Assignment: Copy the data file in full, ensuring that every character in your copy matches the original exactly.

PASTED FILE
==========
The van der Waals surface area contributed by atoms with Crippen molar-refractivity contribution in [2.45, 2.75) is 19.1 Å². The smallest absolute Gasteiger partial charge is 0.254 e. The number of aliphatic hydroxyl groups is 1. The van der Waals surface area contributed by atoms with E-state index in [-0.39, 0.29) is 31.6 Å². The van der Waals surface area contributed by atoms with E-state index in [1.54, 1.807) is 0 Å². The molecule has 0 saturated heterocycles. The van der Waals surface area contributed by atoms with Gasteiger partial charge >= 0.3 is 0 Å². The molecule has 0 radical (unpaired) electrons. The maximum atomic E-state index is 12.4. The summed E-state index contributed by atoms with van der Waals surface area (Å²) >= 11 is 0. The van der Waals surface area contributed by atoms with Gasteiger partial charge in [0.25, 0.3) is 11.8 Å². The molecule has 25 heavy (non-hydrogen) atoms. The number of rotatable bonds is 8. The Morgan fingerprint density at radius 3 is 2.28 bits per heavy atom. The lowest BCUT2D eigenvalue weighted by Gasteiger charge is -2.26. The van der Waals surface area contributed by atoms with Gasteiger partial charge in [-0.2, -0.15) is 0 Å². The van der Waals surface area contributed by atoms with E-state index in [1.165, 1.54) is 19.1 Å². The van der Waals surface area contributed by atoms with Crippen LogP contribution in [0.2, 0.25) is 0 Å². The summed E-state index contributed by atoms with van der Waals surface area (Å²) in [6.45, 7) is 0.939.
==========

The van der Waals surface area contributed by atoms with Crippen molar-refractivity contribution in [2.45, 2.75) is 19.1 Å². The smallest absolute Gasteiger partial charge is 0.254 e. The number of aliphatic hydroxyl groups is 1. The van der Waals surface area contributed by atoms with E-state index in [-0.39, 0.29) is 31.6 Å². The van der Waals surface area contributed by atoms with E-state index in [1.54, 1.807) is 0 Å². The molecule has 0 saturated heterocycles. The van der Waals surface area contributed by atoms with Gasteiger partial charge >= 0.3 is 0 Å². The molecule has 0 radical (unpaired) electrons. The maximum atomic E-state index is 12.4. The summed E-state index contributed by atoms with van der Waals surface area (Å²) >= 11 is 0. The van der Waals surface area contributed by atoms with Gasteiger partial charge in [0.25, 0.3) is 11.8 Å². The molecule has 25 heavy (non-hydrogen) atoms. The number of rotatable bonds is 8. The Morgan fingerprint density at radius 3 is 2.28 bits per heavy atom. The lowest BCUT2D eigenvalue weighted by Gasteiger charge is -2.26. The van der Waals surface area contributed by atoms with Gasteiger partial charge in [-0.2, -0.15) is 0 Å². The van der Waals surface area contributed by atoms with E-state index in [1.165, 1.54) is 19.1 Å². The van der Waals surface area contributed by atoms with Crippen LogP contribution in [0.2, 0.25) is 0 Å². The summed E-state index contributed by atoms with van der Waals surface area (Å²) in [6.45, 7) is 0.939.